When my friend, Joan Dooley, posted this beautiful photograph on Facebook, I was amazed to learn that these eggs weren’t dyed for Easter. Each of them has its own distinctive, natural color.

It struck me that there is a message here about our own ‘natural colors.’

Our hands, our spirits, our creative process—each of us is unique. We are not like those mass-produced white eggs of uniform size, residing in styrofoam boxes in the refrigerated section of the supermarket, bred for mass consumption.

What is your ‘natural color’? What one-of-a-kind traits are you here to share?







Is There an Objective Way to Know My Life Purpose?

Is There an Objective Way to Know My Life Purpose?

How long, and in what way, have you been searching for your Life Purpose?

I spent literally decades reading self-help books and taking courses and programs designed to help me discern mine. I specifically remember starting this quest back inIMG_1546 1985, when I was on jury duty and using the ‘down time’ to read two wonderful books: Do What You Love and the Money Will Follow by Marsha Sinetar and Wishcraft by Barbara Sher.

Fifteen years earlier, I had gotten my first full-time job and had begun to support myself. At that point, the idea of doing what I loved for a living seemed terribly impractical. Those days in my early twenties were spent going to work, taking a night class or two to keep edging towards a college degree, and looking for Mr. Right. My job was pleasant, and the idea of pursuing a passion or finding my purpose just wasn’t on my radar.

After reading those books, though, I realized I hadn’t thought enough about what I loved to really know what it was. I also equated doing what I loved with living my Life Purpose. This was frightening, because I worried that doing what I loved–once I figured it out–wouldn’t pay the bills. At the same time, I reasoned that if I weren’t doing what I loved, I wouldn’t be living my Life Purpose. I felt a lot of pressure around this whole question, and started reading more, journaling more, and spending hundreds of dollars on courses to help me figure it out.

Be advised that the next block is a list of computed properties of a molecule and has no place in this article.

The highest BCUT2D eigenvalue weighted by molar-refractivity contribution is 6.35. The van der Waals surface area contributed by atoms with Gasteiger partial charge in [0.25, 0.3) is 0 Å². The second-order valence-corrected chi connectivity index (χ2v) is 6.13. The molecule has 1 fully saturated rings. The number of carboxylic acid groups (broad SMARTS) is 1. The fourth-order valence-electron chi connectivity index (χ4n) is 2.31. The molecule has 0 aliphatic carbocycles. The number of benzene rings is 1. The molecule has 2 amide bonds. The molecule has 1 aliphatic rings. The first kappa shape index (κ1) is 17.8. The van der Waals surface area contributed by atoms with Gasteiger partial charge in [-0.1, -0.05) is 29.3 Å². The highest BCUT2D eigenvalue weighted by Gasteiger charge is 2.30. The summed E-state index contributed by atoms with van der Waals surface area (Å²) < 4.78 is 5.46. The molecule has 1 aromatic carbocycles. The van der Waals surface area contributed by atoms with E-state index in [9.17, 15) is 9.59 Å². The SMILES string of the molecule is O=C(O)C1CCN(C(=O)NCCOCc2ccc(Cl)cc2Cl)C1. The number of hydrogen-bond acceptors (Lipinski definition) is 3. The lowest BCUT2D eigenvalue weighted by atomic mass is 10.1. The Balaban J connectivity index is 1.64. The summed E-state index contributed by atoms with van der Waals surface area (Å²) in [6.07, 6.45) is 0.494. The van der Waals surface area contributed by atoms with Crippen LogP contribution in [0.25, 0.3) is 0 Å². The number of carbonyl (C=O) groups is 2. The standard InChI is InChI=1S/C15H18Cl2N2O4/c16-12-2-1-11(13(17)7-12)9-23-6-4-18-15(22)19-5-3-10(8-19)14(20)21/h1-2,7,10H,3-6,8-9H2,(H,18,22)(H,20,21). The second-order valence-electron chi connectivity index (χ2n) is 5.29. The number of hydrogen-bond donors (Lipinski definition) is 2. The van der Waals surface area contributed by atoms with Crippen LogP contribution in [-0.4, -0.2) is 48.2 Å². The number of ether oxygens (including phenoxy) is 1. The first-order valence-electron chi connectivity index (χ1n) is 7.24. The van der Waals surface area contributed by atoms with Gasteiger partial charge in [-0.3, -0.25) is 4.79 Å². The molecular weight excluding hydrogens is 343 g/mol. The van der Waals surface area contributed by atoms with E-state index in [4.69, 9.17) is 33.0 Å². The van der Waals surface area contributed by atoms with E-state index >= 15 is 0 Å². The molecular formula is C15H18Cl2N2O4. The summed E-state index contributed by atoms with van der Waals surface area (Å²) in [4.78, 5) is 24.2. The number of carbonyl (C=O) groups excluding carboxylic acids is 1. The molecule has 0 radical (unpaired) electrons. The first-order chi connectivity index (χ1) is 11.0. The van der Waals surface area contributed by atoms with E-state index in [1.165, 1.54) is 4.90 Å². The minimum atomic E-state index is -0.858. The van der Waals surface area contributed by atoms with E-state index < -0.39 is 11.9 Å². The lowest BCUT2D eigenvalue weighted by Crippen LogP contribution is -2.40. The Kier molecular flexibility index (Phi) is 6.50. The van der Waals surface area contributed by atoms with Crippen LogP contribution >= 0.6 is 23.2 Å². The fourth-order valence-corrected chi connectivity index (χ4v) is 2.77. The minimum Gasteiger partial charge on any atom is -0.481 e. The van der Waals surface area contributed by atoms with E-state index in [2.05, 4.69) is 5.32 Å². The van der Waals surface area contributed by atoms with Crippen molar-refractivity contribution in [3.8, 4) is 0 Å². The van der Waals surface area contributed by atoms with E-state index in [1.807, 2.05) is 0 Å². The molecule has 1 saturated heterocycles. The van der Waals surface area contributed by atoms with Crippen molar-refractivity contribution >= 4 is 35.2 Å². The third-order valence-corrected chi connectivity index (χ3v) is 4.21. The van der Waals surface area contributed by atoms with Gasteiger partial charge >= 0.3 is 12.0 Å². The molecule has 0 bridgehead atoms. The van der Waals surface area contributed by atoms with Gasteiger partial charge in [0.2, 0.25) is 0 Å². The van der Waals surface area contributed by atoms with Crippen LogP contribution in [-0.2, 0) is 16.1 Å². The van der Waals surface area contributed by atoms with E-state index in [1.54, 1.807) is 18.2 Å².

Everything described and contained in these courses and books was subjective. It all involved me doing more thinking, more reflecting, more talking. All of this gave me ideas and suspicions, and even a small degree of conviction, but it never completely answered the question in a way that gave me certainty (and peace).

Then, while editing an ezine, I found an article written by Master Hand Analyst Ronelle Coburn. We developed a relationship over the course of editing her article, and I learned that hand analysis could provide the answer to my 20-year-old question: Who am I here to be?

Ronelle explained that my Life Purpose is revealed in the patterns on my own fingertips. Our fingerprints are formed in utero; at the end of our fifth month of existence, they are already uniquely our own. And they hold the key to that basic life question.

For me, the answer lies in being the person who can establish loving relationships, make connections, maintain emotional authenticity, communicate, and help others to heal.

Who are you here to be?

What Life Purpose Is

What Life Purpose Is

My last post, What Life Purpose Isn’t, described some personal attributes that can be mistaken for Life Purpose. Our values, skills, aptitudes, likes and dislikes, careers, and goals can all be confused with Life Purpose.

So, if those important attributes aren’t Life Purpose, what is?

Your Life Purpose is who you are here to be. It is a state of consciousness that you yearn to inhabit. When you are dwelling in that state of consciousness, you translate that into what you do. This internal experience (being) requires external support (doing). When those two pieces are congruent, you are living your purpose. It’s a natural unfolding into ‘right life.’